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Science Books

January 4, 2008

Symmetry And The Beautiful Universe
Leon M. Lederman & Christopher T. Hill (2008)

Images of the universe may appear to the casual observer as an example of complete and utter chaos, but nothing could be further from the truth. The reality is that everything in the universe runs to a constant, ubiquitous set of physical laws, known to physicists as symmetry. Drawing upon the early work of a talented German mathematician named Emmy Noether - a key player in the origins of symmetry - Lederman and Hill clearly explain how symmetry not only affects the universe as a whole, but also the consequences that it has for life on Earth. Lederman, a Nobel Laureate, is no stranger to making the highly complex nature of the universe accessible, and has delighted both lay readers and scientists alike with his best-selling book The God Particle. It's no surprise then that Lederman and Hill, a theoretical physicist at Fermi National Accelerator Laboratory, do a remarkable job in explaining the foundational mathematics behind Noether's important work on symmetry. Noether proved that the law of conservation of energy was linked to symmetry and Lederman and Hill's own research has led to some previously unknown concepts on symmetry, which are likely to have an impact on Big Bang theory, the theory of relativity, and quantum mechanics. Symmetry And The Beautiful Universe challenges the idea that physics has reached an impasse and that our concept of the universe has become static.

The Void
Frank Close (2008)
ISBN: 0199225907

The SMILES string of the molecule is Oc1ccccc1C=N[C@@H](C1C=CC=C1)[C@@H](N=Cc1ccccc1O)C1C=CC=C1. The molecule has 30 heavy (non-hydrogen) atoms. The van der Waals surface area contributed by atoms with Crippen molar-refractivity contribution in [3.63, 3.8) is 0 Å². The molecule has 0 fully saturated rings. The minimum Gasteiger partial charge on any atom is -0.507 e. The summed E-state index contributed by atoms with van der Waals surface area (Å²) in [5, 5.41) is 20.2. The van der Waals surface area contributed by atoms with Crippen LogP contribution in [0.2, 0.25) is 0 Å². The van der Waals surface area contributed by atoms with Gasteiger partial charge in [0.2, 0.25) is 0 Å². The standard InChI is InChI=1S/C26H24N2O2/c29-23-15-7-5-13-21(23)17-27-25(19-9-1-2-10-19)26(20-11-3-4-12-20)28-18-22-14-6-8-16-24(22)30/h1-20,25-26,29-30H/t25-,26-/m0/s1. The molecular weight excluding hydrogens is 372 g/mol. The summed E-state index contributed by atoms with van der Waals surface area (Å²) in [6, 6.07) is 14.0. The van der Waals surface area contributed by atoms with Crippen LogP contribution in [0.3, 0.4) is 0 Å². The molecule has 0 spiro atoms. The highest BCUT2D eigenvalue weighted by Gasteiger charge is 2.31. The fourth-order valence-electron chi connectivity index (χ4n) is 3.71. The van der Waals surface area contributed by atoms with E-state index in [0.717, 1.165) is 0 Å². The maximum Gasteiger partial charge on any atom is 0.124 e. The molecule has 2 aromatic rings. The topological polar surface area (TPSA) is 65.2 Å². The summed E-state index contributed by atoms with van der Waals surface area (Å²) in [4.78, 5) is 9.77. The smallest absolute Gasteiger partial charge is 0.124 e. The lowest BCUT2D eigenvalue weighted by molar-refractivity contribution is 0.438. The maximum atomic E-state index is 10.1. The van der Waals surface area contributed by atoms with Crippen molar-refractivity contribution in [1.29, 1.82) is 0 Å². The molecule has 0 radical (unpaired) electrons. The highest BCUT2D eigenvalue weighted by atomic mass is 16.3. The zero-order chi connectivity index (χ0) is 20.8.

Common sense seems to tell us that nothing is the opposite of something, but what do we mean when we refer to nothing? For eons the greatest minds have pondered the void - whether it exists, and whether it ever existed. Aristotle reasoned that the existence of absolutely nothing, a vacuum, was impossible, favoring instead the concept of an ether-like substance permeating the universe. In this little gem of a book, Frank Close, a Professor of Physics at Oxford University and a Fellow of Exeter College, takes an historical look at how humanity has approached the idea of the void. During his explorations, Close examines some of the ancient superstitions regarding nothingness, introduces us to the theories of Newton, Mach, and Einstein, and considers what modern science has to say on the curly subject of the void. Despite the fact that modern science has spent much of its time accepting nothingness as a reality, Close says that current research into the Higgs Field - comprised of the elusive Higgs Boson particle, which supposedly permeates every place in the universe simultaneously - actually harks back to ancient concepts of the ether. In fact, physicists now know that what we once knew as the void is actually packed full of virtual particles and anti-particles. But does this extraordinary revelation help us answer the question of whether there was ever a time when nothing existed, and how nothing could ever lead to the beginning of the universe?

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